The previous analysis showed that the YSU4km40m configurations with either model top (Figs. 10b,f and 12b,f) yielded a NLLJ with realistic temporal evolution and vertical structure for both cases, despite an apparent underestimation of the NLLJ magnitude. The MYNN4km40m simulations produced nonphysical results with a low model top (Figs. 10c,g), but performed comparably to simulations using other schemes when used with a high model top (Figs. 12c,g). The QNSE4km40m simulations (Figs. 10d,h and 12d,h) performed comparably to YSU4km40m simulations with either model top, but offered improvements in the appearance and behavior of the jet, especially in the 9 October 2012 case. Specifically, the QNSE4km40m configurations more closely predicted the magnitude and structure of the NLLJ. Areas where the wind speed was under or overestimated were limited to the periods of jet development and decay, leaving a more accurate representation of the jet core as compared to other configurations. The temporal evolution of the jet was generally consistent with observations, as was its vertical structure. This was true even for the period before the NLLJ fully developed prior to 0600 UTC 9 October 2012. The metrics summarized in Fig. 6 are consistent with this interpretation, where QNSE4km40m runs performed slightly better than YSU4km40m runs and the MYNN4km40m run using a high model top. In addition, the QNSE4km40m configurations offered subtle improvements to the predicted evolution of the potential temperature fields (Figs. 11d,e and 13d,e).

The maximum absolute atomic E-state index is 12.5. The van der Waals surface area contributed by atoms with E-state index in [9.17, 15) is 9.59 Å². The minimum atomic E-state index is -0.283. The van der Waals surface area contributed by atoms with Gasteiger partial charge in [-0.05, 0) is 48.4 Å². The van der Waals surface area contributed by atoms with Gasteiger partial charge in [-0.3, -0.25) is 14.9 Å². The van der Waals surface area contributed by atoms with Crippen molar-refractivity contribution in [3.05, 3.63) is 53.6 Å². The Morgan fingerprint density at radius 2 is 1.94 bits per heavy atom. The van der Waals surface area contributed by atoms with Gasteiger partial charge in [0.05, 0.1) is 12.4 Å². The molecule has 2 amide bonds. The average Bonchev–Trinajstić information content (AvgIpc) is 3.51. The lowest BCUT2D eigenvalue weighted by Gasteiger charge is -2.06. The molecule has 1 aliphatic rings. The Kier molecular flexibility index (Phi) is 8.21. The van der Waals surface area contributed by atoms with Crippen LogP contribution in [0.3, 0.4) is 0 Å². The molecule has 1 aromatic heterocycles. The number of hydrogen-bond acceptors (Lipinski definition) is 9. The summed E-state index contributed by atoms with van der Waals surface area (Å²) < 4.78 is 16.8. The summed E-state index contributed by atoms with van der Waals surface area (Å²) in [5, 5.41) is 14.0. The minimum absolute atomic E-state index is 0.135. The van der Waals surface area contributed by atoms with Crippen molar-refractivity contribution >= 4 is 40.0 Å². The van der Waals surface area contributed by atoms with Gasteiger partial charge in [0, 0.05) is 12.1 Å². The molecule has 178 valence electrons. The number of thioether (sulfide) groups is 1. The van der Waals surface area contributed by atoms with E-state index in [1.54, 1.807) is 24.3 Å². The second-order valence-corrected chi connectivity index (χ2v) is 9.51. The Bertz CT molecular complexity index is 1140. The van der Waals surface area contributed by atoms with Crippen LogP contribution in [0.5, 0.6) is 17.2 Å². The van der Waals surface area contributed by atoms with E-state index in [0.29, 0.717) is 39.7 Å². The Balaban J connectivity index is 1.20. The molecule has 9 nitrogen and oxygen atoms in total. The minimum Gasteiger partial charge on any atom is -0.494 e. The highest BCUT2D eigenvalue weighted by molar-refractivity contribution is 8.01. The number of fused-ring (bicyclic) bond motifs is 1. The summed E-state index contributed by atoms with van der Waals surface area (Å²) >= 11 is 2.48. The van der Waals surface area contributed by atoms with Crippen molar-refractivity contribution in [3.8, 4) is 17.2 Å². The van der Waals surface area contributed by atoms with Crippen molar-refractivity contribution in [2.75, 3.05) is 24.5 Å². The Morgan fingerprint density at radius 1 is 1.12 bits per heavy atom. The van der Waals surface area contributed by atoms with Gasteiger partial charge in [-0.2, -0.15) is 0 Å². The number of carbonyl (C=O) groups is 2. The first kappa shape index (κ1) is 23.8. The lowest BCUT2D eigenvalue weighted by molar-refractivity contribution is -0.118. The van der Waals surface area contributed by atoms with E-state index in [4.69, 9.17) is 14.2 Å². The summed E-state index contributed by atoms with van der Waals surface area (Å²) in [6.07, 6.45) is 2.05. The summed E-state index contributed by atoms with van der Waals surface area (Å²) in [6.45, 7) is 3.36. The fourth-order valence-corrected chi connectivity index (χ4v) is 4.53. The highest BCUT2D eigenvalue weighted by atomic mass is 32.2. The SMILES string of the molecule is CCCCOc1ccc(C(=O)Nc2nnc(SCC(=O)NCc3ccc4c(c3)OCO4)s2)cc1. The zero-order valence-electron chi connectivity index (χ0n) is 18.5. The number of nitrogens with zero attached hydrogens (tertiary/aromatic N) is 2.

Similar conclusions were drawn by Vanderwende et al. (2015), in which the QNSE scheme performed the best among the considered PBL schemes, especially in moderate-to-strong NLLJ cases. Mirocha et al. (2016) also noted the superior performance of the QNSE scheme in predicting boundary layer wind at night as compared with MYNN and YSU. They specifically noted how the QNSE performance demonstrates the benefits of improving model physics for particular environments for which more traditional approaches may be inadequate. The SBL is a prime example of such an environment. The present study confirms these results using different grid configurations and for a different set of NLLJ cases than previously considered.
c. Expanded case dataset